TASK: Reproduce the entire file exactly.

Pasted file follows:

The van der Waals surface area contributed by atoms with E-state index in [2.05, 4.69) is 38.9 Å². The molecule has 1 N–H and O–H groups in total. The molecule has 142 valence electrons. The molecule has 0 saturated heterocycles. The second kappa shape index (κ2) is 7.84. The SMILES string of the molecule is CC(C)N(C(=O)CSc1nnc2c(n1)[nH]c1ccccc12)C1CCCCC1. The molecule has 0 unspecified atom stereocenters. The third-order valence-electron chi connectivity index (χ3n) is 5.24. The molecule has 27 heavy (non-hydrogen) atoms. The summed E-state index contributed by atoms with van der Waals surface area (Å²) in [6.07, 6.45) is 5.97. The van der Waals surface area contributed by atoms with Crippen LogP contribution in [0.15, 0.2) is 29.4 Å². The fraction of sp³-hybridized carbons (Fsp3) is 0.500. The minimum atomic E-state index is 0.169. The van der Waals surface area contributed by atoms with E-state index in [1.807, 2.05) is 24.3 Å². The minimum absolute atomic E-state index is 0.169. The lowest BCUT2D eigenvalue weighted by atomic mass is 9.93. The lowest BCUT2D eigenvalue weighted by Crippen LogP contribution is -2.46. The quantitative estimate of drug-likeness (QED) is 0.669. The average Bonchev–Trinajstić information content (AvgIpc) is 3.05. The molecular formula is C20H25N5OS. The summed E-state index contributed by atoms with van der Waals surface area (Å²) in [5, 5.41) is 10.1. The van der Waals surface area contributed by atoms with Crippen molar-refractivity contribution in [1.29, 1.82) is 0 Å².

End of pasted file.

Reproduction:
The van der Waals surface area contributed by atoms with E-state index in [2.05, 4.69) is 38.9 Å². The molecule has 1 N–H and O–H groups in total. The molecule has 142 valence electrons. The molecule has 0 saturated heterocycles. The second kappa shape index (κ2) is 7.84. The SMILES string of the molecule is CC(C)N(C(=O)CSc1nnc2c(n1)[nH]c1ccccc12)C1CCCCC1. The molecule has 0 unspecified atom stereocenters. The third-order valence-electron chi connectivity index (χ3n) is 5.24. The molecule has 27 heavy (non-hydrogen) atoms. The summed E-state index contributed by atoms with van der Waals surface area (Å²) in [6.07, 6.45) is 5.97. The van der Waals surface area contributed by atoms with Crippen LogP contribution in [0.15, 0.2) is 29.4 Å². The fraction of sp³-hybridized carbons (Fsp3) is 0.500. The minimum atomic E-state index is 0.169. The van der Waals surface area contributed by atoms with E-state index in [1.807, 2.05) is 24.3 Å². The minimum absolute atomic E-state index is 0.169. The lowest BCUT2D eigenvalue weighted by atomic mass is 9.93. The lowest BCUT2D eigenvalue weighted by Crippen LogP contribution is -2.46. The quantitative estimate of drug-likeness (QED) is 0.669. The average Bonchev–Trinajstić information content (AvgIpc) is 3.05. The molecular formula is C20H25N5OS. The summed E-state index contributed by atoms with van der Waals surface area (Å²) in [5, 5.41) is 10.1. The van der Waals surface area contributed by atoms with Crippen molar-refractivity contribution in [1.29, 1.82) is 0 Å².